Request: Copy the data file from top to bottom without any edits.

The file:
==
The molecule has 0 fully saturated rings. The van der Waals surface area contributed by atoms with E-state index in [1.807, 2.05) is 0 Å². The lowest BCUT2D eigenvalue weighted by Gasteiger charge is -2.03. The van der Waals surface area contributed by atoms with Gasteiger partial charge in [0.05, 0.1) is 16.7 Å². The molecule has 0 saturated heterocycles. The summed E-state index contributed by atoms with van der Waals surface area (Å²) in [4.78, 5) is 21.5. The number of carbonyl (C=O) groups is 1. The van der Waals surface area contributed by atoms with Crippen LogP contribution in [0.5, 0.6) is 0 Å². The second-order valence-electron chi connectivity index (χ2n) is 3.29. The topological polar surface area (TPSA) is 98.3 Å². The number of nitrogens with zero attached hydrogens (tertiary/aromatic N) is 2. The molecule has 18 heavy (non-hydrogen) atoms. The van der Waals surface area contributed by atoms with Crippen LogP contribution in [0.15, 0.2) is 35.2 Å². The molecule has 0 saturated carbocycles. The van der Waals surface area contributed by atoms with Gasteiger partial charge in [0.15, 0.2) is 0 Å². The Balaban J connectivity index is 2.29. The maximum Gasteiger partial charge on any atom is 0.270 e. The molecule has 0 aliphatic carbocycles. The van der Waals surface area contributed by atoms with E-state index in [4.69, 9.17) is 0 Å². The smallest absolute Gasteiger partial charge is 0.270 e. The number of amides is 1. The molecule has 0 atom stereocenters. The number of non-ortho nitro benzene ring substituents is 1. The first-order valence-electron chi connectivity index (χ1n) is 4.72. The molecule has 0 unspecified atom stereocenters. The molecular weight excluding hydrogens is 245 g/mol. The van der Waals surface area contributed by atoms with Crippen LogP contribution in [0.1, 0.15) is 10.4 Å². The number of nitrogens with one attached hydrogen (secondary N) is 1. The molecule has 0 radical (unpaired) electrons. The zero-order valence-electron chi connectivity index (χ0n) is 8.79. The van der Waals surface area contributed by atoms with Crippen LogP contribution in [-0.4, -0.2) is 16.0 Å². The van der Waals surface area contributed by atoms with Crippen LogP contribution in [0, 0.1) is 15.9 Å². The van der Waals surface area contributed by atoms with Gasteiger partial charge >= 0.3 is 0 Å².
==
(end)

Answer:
The molecule has 0 fully saturated rings. The van der Waals surface area contributed by atoms with E-state index in [1.807, 2.05) is 0 Å². The lowest BCUT2D eigenvalue weighted by Gasteiger charge is -2.03. The van der Waals surface area contributed by atoms with Gasteiger partial charge in [0.05, 0.1) is 16.7 Å². The molecule has 0 saturated heterocycles. The summed E-state index contributed by atoms with van der Waals surface area (Å²) in [4.78, 5) is 21.5. The number of carbonyl (C=O) groups is 1. The van der Waals surface area contributed by atoms with Crippen LogP contribution in [0.5, 0.6) is 0 Å². The second-order valence-electron chi connectivity index (χ2n) is 3.29. The topological polar surface area (TPSA) is 98.3 Å². The number of nitrogens with zero attached hydrogens (tertiary/aromatic N) is 2. The molecule has 18 heavy (non-hydrogen) atoms. The van der Waals surface area contributed by atoms with Crippen LogP contribution in [0.15, 0.2) is 35.2 Å². The molecule has 0 saturated carbocycles. The van der Waals surface area contributed by atoms with Gasteiger partial charge in [0.15, 0.2) is 0 Å². The Balaban J connectivity index is 2.29. The maximum Gasteiger partial charge on any atom is 0.270 e. The molecule has 0 aliphatic carbocycles. The van der Waals surface area contributed by atoms with E-state index in [4.69, 9.17) is 0 Å². The smallest absolute Gasteiger partial charge is 0.270 e. The number of amides is 1. The molecule has 0 atom stereocenters. The number of non-ortho nitro benzene ring substituents is 1. The first-order valence-electron chi connectivity index (χ1n) is 4.72. The molecule has 0 unspecified atom stereocenters. The molecular weight excluding hydrogens is 245 g/mol. The van der Waals surface area contributed by atoms with Crippen LogP contribution in [0.1, 0.15) is 10.4 Å². The number of nitrogens with one attached hydrogen (secondary N) is 1. The molecule has 0 radical (unpaired) electrons. The zero-order valence-electron chi connectivity index (χ0n) is 8.79. The van der Waals surface area contributed by atoms with Crippen LogP contribution in [-0.4, -0.2) is 16.0 Å². The van der Waals surface area contributed by atoms with Crippen LogP contribution in [0, 0.1) is 15.9 Å². The van der Waals surface area contributed by atoms with Gasteiger partial charge >= 0.3 is 0 Å².